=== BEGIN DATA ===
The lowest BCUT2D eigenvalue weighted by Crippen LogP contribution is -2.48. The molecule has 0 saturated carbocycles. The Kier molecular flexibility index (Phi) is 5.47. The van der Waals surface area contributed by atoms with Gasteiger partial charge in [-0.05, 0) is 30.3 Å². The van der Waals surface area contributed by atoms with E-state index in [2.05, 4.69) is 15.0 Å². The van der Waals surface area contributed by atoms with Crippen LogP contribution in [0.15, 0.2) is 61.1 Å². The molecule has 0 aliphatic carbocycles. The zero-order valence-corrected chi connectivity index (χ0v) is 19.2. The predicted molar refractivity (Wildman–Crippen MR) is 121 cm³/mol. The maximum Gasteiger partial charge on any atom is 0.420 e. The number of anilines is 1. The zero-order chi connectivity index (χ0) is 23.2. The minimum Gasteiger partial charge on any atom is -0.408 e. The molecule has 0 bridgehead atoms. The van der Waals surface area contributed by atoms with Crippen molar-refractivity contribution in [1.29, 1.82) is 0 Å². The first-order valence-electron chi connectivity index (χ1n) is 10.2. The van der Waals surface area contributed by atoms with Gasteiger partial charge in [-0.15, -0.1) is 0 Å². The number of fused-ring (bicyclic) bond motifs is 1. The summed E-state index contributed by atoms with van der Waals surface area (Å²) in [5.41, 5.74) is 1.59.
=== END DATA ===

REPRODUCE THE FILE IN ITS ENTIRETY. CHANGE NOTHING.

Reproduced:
The lowest BCUT2D eigenvalue weighted by Crippen LogP contribution is -2.48. The molecule has 0 saturated carbocycles. The Kier molecular flexibility index (Phi) is 5.47. The van der Waals surface area contributed by atoms with Gasteiger partial charge in [-0.05, 0) is 30.3 Å². The van der Waals surface area contributed by atoms with E-state index in [2.05, 4.69) is 15.0 Å². The van der Waals surface area contributed by atoms with Crippen LogP contribution in [0.15, 0.2) is 61.1 Å². The molecule has 0 aliphatic carbocycles. The zero-order valence-corrected chi connectivity index (χ0v) is 19.2. The predicted molar refractivity (Wildman–Crippen MR) is 121 cm³/mol. The maximum Gasteiger partial charge on any atom is 0.420 e. The number of anilines is 1. The zero-order chi connectivity index (χ0) is 23.2. The minimum Gasteiger partial charge on any atom is -0.408 e. The molecule has 0 bridgehead atoms. The van der Waals surface area contributed by atoms with Crippen molar-refractivity contribution in [1.29, 1.82) is 0 Å². The first-order valence-electron chi connectivity index (χ1n) is 10.2. The van der Waals surface area contributed by atoms with Gasteiger partial charge in [-0.15, -0.1) is 0 Å². The number of fused-ring (bicyclic) bond motifs is 1. The summed E-state index contributed by atoms with van der Waals surface area (Å²) in [5.41, 5.74) is 1.59.